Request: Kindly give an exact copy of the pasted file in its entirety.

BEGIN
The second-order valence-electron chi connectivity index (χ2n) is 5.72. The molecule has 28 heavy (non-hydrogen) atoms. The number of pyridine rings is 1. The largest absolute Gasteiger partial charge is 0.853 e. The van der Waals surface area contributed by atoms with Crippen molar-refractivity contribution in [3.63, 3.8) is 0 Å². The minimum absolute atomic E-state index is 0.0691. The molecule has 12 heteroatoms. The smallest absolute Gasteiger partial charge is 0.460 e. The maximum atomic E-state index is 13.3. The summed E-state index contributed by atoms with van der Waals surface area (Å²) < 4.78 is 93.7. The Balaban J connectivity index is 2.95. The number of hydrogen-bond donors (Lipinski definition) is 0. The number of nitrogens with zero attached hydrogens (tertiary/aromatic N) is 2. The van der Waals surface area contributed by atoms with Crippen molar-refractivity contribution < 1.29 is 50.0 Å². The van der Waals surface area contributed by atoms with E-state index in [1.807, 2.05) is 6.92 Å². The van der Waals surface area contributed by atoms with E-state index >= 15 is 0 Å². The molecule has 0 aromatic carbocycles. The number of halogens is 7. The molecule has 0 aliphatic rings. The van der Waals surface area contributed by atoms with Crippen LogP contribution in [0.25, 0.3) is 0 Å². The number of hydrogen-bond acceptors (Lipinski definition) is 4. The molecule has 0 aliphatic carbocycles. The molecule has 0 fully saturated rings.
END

The second-order valence-electron chi connectivity index (χ2n) is 5.72. The molecule has 28 heavy (non-hydrogen) atoms. The number of pyridine rings is 1. The largest absolute Gasteiger partial charge is 0.853 e. The van der Waals surface area contributed by atoms with Crippen molar-refractivity contribution in [3.63, 3.8) is 0 Å². The minimum absolute atomic E-state index is 0.0691. The molecule has 12 heteroatoms. The smallest absolute Gasteiger partial charge is 0.460 e. The maximum atomic E-state index is 13.3. The summed E-state index contributed by atoms with van der Waals surface area (Å²) < 4.78 is 93.7. The Balaban J connectivity index is 2.95. The number of hydrogen-bond donors (Lipinski definition) is 0. The number of nitrogens with zero attached hydrogens (tertiary/aromatic N) is 2. The van der Waals surface area contributed by atoms with Crippen molar-refractivity contribution < 1.29 is 50.0 Å². The van der Waals surface area contributed by atoms with E-state index in [1.807, 2.05) is 6.92 Å². The van der Waals surface area contributed by atoms with E-state index >= 15 is 0 Å². The molecule has 0 aromatic carbocycles. The number of halogens is 7. The molecule has 0 aliphatic rings. The van der Waals surface area contributed by atoms with Crippen LogP contribution in [0.25, 0.3) is 0 Å². The number of hydrogen-bond acceptors (Lipinski definition) is 4. The molecule has 0 aliphatic carbocycles. The molecule has 0 fully saturated rings.